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How to Make Crystal Clear Coffee: Recipe & Pictures

how to make crystal clear coffee

Different methods of brewing coffee lead to significant differences in the taste and mouthfeel of the final product. In part, the differences are due to how “clean” or clear the coffee is after brewing and filtering. Some brewing methods lead to an abundance of fine grounds and oils from the coffee beans in your cup, and these can change the flavor profile of your coffee quite a bit.

Many people who brew coffee at home have a desire to make crystal clear coffee, or coffee that is largely free of ground residue and the oils that make their way into coffee from roasted coffee beans. To aid you in your search for the cleanest cup possible, we’re going to go over step-by-step how to make crystal clear coffee at home.

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What is Crystal Clear Coffee?

Crystal clear coffee can actually refer to two different things. The more common definition is coffee that goes through some kind of process (the one we’re going to detail below) to get rid of fine, loose coffee grounds and oils.

Another more recent definition of crystal clear coffee is genuinely clear coffee. A company called CLR CFF in London makes “coffee” that looks like water! It’s clear, just as caffeinated as regular coffee, and will give your senses as many mixed feelings as critics have about the beverage as a whole.

Since the recipe for actually clear coffee isn’t readily available, we’ll instead be walking you through how to make residue-free, ground-free, and oil-free coffee that will taste smooth, clean, and crisp. Maybe not as cool as see-through coffee, but we bet it tastes better!

how to make crystal clear coffee recipe

How Do You Make Crystal Clear Coffee?

There are two ways of going about making super clear, clean coffee. The first is simply to use a very fine paper filter, like a Chemex filter, to make your coffee. This thicker paper filter will separate virtually all grinds from your beverage, and it will also filter out the majority of any oils that would otherwise cloud your caffeinated beverage.

The second method involves using agar-agar, which is essentially unflavored gelatin that is made from seaweed. Don’t worry — your final product using agar-agar won’t taste like saltwater!

Since the process of making Chemex coffee is pretty straightforward and since many people don’t like the papery taste filters can create, we’re instead going to detail how you can take brewed coffee and clear it up to crisp perfection using agar-agar.

  • 9 cups of coffee brewed using your preferred method — we recommend cold brew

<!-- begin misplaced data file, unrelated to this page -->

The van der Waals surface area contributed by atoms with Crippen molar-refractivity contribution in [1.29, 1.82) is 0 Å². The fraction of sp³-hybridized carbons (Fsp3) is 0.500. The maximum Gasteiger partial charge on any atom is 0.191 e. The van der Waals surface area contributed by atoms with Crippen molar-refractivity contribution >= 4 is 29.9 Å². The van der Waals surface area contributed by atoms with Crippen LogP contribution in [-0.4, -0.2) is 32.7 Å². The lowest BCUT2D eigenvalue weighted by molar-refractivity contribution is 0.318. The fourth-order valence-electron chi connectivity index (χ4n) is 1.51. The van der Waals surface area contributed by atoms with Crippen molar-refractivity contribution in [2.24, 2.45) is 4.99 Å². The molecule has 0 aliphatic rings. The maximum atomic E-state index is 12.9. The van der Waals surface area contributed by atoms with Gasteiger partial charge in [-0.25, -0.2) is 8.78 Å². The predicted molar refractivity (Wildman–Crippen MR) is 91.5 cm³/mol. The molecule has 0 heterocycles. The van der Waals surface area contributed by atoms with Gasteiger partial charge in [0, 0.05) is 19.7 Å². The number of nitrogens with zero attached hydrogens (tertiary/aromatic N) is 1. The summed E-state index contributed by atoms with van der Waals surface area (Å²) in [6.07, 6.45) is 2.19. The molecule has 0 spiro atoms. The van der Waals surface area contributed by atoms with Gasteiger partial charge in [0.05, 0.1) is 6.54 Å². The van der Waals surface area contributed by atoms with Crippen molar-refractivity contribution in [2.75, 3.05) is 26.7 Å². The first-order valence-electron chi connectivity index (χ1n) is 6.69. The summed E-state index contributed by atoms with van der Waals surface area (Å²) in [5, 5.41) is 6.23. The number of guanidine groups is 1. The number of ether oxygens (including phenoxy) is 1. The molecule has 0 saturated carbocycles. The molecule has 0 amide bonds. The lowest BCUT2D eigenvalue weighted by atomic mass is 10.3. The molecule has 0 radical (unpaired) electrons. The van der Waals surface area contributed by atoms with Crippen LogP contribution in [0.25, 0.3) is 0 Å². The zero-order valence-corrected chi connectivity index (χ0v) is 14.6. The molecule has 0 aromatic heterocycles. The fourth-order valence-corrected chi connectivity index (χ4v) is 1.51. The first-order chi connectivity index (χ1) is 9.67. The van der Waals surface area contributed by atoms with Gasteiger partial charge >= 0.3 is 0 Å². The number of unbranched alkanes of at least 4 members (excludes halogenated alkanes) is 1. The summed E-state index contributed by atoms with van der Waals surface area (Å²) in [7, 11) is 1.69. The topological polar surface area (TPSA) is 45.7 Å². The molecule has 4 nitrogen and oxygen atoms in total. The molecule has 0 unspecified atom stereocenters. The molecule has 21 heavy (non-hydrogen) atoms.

• 3 grams of agar-agar (unflavored gelatin)
  • Large cooking pot
  • Cheesecloth
  • 5 sealable containers that can each hold at least 2 cups of liquid


1. Begin by preparing 9 cups of coffee using your preferred method. Let cool.


2. Pour about 7 cups of this coffee into a separate container and set aside.

Separate coffee

3. Weigh the remaining 2 cups of coffee in grams, and divide by 100.

Pour remaining 2 cups of coffee

4. Weigh out that much agar-agar.

Weigh Agar

5. Bring the 2 cups of coffee to a boil and immediately whisk in agar-agar for 15 seconds.

Add Agar

6. Remove from heat and pour hot coffee mixture into a large container.

Pour hot coffee

7. Add remaining 7 cups of coffee to this mixture.

Pour coffee

8. Split the entire mixture into 5 sealable containers and place them in the fridge. Let sit for 24 hours.

Add cold coffee

9. Remove the containers from the refrigerator and use a fork or spoon to break up the mixture into small pieces.

Chop up jelly

10. Pour the newly solidified coffee jelly into your cheesecloth and let drain over a pot.

Don’t agitate the jelly at this point. Wait until it stops dripping coffee into the pot beneath.

Add jelly to bag

11. Dispose of cheesecloth and contents. Pour cleared coffee and serve.


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How Does This Work?

While you will find out for yourself that this process does yield very clear coffee, you may be wondering how exactly it works. Agar-agar is essentially unflavored gelatin, and when it solidifies, it captures the oils and grounds that would typically be left to float around in your coffee.

When you dispose of the cheesecloth at the end of the process, the contents remaining behind in it are loose coffee grounds, oils, and the gelatin holding them together!

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Clear coffee can be achieved in a variety of ways. However, many people looking for a clean, crisp taste don’t want their coffee to taste like the paper filters that are often used to filter out oils and coffee grounds. We’ve found that the agar-agar method of coffee clarification works well and leads to a clean-tasting coffee that won’t disappoint…and it’s easy to make!


Featured Image: kazoka, Shutterstock

Dan Simms

Dan has been a coffee fanatic since caffeine became a necessity in college, and since then his enthusiasm has only grown. He has come a long way since his days of drinking mass-produced coffee, and he now has a love and appreciation of the entire coffee experience from farm to cup.

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